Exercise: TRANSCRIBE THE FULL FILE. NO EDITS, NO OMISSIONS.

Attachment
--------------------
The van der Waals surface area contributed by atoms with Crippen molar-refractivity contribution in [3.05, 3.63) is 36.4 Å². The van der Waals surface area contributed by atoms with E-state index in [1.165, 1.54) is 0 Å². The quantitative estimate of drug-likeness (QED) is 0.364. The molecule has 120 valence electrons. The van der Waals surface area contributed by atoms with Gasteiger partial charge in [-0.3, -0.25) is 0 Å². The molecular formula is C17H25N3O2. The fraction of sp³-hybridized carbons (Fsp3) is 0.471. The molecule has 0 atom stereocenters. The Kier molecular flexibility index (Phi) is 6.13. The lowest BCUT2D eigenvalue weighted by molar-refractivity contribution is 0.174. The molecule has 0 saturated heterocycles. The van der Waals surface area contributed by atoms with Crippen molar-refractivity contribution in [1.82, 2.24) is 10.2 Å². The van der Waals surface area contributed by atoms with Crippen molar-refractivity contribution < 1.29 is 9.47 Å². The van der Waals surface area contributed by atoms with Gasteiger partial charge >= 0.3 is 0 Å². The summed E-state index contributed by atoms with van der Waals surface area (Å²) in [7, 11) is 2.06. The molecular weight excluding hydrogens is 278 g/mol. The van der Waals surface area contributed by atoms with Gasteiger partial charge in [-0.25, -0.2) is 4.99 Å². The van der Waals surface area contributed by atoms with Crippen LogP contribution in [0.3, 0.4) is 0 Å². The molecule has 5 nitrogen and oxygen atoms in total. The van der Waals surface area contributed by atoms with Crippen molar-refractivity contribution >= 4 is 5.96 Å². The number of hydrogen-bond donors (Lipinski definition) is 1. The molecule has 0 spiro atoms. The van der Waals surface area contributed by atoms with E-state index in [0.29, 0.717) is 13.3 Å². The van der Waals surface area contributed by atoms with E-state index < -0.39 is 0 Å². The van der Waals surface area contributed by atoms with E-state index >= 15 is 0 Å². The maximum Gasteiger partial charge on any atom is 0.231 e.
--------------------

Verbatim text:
The van der Waals surface area contributed by atoms with Crippen molar-refractivity contribution in [3.05, 3.63) is 36.4 Å². The van der Waals surface area contributed by atoms with E-state index in [1.165, 1.54) is 0 Å². The quantitative estimate of drug-likeness (QED) is 0.364. The molecule has 120 valence electrons. The van der Waals surface area contributed by atoms with Gasteiger partial charge in [-0.3, -0.25) is 0 Å². The molecular formula is C17H25N3O2. The fraction of sp³-hybridized carbons (Fsp3) is 0.471. The molecule has 0 atom stereocenters. The Kier molecular flexibility index (Phi) is 6.13. The lowest BCUT2D eigenvalue weighted by molar-refractivity contribution is 0.174. The molecule has 0 saturated heterocycles. The van der Waals surface area contributed by atoms with Crippen molar-refractivity contribution in [1.82, 2.24) is 10.2 Å². The van der Waals surface area contributed by atoms with Crippen molar-refractivity contribution < 1.29 is 9.47 Å². The van der Waals surface area contributed by atoms with Gasteiger partial charge >= 0.3 is 0 Å². The summed E-state index contributed by atoms with van der Waals surface area (Å²) in [7, 11) is 2.06. The molecular weight excluding hydrogens is 278 g/mol. The van der Waals surface area contributed by atoms with Gasteiger partial charge in [-0.25, -0.2) is 4.99 Å². The van der Waals surface area contributed by atoms with Crippen LogP contribution in [0.3, 0.4) is 0 Å². The molecule has 5 nitrogen and oxygen atoms in total. The van der Waals surface area contributed by atoms with Crippen molar-refractivity contribution >= 4 is 5.96 Å². The number of hydrogen-bond donors (Lipinski definition) is 1. The molecule has 0 spiro atoms. The van der Waals surface area contributed by atoms with E-state index in [0.29, 0.717) is 13.3 Å². The van der Waals surface area contributed by atoms with E-state index < -0.39 is 0 Å². The van der Waals surface area contributed by atoms with E-state index >= 15 is 0 Å². The maximum Gasteiger partial charge on any atom is 0.231 e.